While there’s no shortage of spooky tales from Stephen King these days, consider revisiting the vampire classic ’Salem’s Lot this October. ’Salem’s Lot was King’s second novel of the 93 books he eventually went on to pen, and has all the hallmarks of classic King: small Maine towns, writers as main characters, spooky old houses and – of course – some wonderfully wicked vampires.
’Salem’s Lot centers on a writer named Ben Mears who returns to his tiny hometown to write about a creepy old house that looms over the town of ’Salem’s Lot. Coincidentally, just as Mears begins his project, an evil (and vaguely European) vampire moves into the old house. It’s not long before children begin to go missing, townspeople start dying, and it becomes less and less likely that our heroes are going to make it out alive. The book is compulsively readable, and has just the right amount of campy fun and gasp-inducing horror. — Kaitlin Jennrich
The music of Dead Man’s Bones is the distilled spirit of All Hallows Eve in America, haltingly moaned by the wounded ghost of some 1950s doo-wop crooner and carved into the rigid flesh of a vinyl record by a yearning undead prom queen. The duo’s debut is perhaps the greatest Halloween album ever, but there will probably never be a follow-up.
The band’s backstory sounds like a Halloween trick: Actor Ryan Gosling and his buddy Zach Shields bonded over their shared fascination with Disneyland’s Haunted Mansion and other creepy pop culture. When Gosling’s star began to rise in 2009, the two decided to make a Halloween album – despite the fact that neither man was an experienced musician. Then they added a bunch of complicating factors, such as limiting their use of modern equipment and incorporating a children’s choir across the entire album.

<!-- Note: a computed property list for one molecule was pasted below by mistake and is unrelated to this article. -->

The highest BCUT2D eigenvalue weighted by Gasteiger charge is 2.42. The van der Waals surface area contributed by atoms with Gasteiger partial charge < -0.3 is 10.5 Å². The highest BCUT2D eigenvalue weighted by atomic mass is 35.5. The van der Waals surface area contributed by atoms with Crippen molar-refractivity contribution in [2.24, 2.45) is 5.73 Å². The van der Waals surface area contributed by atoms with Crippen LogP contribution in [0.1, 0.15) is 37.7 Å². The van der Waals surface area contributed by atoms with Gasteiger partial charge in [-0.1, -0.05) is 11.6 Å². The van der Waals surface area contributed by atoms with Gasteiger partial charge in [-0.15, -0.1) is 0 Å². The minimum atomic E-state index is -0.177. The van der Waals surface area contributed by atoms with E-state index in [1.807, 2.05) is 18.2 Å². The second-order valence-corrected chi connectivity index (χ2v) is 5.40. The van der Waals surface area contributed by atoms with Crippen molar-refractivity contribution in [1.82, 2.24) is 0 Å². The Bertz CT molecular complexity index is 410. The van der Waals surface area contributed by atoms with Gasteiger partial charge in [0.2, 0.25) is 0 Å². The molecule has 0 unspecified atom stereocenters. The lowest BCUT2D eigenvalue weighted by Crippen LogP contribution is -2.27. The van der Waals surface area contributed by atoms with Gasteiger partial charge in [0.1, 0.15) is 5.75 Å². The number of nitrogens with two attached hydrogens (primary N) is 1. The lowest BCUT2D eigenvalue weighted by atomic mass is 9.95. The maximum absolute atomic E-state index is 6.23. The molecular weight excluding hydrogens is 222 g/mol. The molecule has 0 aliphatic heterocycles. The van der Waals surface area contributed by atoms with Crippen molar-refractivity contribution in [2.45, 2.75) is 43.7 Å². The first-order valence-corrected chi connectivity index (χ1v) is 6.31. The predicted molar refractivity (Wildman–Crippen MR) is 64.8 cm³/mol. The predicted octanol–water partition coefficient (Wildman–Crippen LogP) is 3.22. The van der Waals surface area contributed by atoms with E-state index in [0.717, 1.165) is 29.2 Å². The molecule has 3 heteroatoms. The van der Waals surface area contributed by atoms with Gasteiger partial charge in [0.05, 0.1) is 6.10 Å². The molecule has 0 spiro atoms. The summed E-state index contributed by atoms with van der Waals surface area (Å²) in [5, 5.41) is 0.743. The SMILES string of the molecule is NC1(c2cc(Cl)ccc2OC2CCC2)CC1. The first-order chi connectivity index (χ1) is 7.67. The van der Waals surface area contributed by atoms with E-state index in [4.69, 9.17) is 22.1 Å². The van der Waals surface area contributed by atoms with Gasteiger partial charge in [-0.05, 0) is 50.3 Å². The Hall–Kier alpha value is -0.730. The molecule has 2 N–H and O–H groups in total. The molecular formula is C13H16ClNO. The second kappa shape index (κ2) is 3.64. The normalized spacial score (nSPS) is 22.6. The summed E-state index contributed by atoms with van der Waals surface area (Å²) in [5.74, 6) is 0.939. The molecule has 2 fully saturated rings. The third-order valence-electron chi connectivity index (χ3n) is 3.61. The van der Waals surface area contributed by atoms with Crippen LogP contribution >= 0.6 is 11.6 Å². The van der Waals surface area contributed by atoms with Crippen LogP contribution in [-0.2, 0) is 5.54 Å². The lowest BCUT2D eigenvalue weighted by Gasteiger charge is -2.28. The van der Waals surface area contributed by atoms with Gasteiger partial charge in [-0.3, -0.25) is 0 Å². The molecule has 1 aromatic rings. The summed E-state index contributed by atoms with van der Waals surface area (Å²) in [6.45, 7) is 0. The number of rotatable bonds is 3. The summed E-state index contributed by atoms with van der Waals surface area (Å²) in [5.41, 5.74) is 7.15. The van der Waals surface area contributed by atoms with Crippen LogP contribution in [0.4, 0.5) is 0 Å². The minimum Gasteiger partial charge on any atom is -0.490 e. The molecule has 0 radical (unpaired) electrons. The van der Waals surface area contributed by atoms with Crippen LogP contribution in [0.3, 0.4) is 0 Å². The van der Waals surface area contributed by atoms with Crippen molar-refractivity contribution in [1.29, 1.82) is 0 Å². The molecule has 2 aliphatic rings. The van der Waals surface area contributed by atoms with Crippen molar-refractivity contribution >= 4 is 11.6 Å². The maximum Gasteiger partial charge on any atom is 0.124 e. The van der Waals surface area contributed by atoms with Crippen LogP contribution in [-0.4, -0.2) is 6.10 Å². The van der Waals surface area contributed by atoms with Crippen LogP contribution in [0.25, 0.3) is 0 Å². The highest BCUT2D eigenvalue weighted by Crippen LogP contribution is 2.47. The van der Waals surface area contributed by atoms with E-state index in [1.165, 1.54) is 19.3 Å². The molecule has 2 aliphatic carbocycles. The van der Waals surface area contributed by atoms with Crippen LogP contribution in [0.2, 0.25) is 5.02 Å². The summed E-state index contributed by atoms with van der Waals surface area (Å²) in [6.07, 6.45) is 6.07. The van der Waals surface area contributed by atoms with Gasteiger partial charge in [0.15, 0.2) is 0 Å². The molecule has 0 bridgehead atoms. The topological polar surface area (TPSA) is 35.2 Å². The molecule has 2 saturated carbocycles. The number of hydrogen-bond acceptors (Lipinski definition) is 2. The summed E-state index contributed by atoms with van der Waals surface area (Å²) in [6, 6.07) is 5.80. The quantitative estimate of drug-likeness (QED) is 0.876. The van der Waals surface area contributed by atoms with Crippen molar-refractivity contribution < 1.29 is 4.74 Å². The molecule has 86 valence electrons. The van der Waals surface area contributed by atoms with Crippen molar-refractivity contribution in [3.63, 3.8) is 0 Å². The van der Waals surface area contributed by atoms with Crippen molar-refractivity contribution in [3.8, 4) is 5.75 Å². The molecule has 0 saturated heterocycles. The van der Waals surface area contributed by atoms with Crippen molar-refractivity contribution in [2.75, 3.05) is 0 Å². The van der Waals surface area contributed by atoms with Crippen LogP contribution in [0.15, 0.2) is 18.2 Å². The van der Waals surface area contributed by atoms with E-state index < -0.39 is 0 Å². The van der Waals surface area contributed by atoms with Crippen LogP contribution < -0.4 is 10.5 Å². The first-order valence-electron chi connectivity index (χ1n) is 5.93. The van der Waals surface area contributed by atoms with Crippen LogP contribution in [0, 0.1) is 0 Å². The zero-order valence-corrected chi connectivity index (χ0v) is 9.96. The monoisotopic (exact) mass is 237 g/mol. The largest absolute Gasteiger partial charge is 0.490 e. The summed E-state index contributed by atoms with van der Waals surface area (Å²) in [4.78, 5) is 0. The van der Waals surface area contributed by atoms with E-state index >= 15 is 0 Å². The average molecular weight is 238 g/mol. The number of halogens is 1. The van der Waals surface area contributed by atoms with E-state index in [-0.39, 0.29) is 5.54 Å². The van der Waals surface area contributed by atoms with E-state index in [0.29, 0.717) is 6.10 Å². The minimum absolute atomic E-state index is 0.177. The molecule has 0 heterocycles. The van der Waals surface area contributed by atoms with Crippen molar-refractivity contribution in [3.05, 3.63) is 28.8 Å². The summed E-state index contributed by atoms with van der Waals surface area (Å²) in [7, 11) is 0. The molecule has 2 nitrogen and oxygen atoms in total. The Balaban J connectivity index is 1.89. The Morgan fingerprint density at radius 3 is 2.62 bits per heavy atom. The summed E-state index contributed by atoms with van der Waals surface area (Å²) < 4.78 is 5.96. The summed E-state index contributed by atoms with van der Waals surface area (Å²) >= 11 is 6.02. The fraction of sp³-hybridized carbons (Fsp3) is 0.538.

The project should have been a horror show worthy of its own film trilogy. Instead, somehow, a spooky low-fi masterpiece was spawned, with Gosling doing a pretty fair Vincent Price homage as frontman.
Dead Man’s Bones played a few (reportedly great) live shows, then went silent. Eight years later, the band appears to be dead and buried. But some say, if you visit YouTube at the stroke of midnight on Halloween eve, you can catch a glimpse of a zombie indie rocker who looks a heck of a lot like the dude from “La La Land.” — Matt Farley
This seven-episode documentary is a troubling but fascinating effort to learn who murdered a beloved Catholic high school teacher and nun in 1969.
What makes it truly riveting is that the investigators who take on this decades-old mystery are Sister Cathy Cesnik’s former students. Both retired and still haunted by their teacher’s murder, the two join forces as amazingly effective, amateur investigators. Other former students, all of whom share a lifelong sense of injustice over the unsolved murder, join them in their effort.
Their investigation reveals not only a labyrinth of questionable characters and conduct, but the power a few determined individuals can have.
What makes this scary? Perhaps more than the long-ago murder is the evidence of a potential cover-up, and the failure of traditional organizations – from the Catholic Church to law enforcement – to uphold their responsibilities.
The women’s suspicion centers on a now-deceased priest, suspected of sexually abusing other students at the school. What they unearth points to issues that extend beyond Sister Cathy to problems that bedevils the Catholic Church to this day.
Spoiler alert: The series doesn’t crack the case, but the questions it raises likely will haunt viewers as much as Freddie Krueger ever did. — Jane Reuter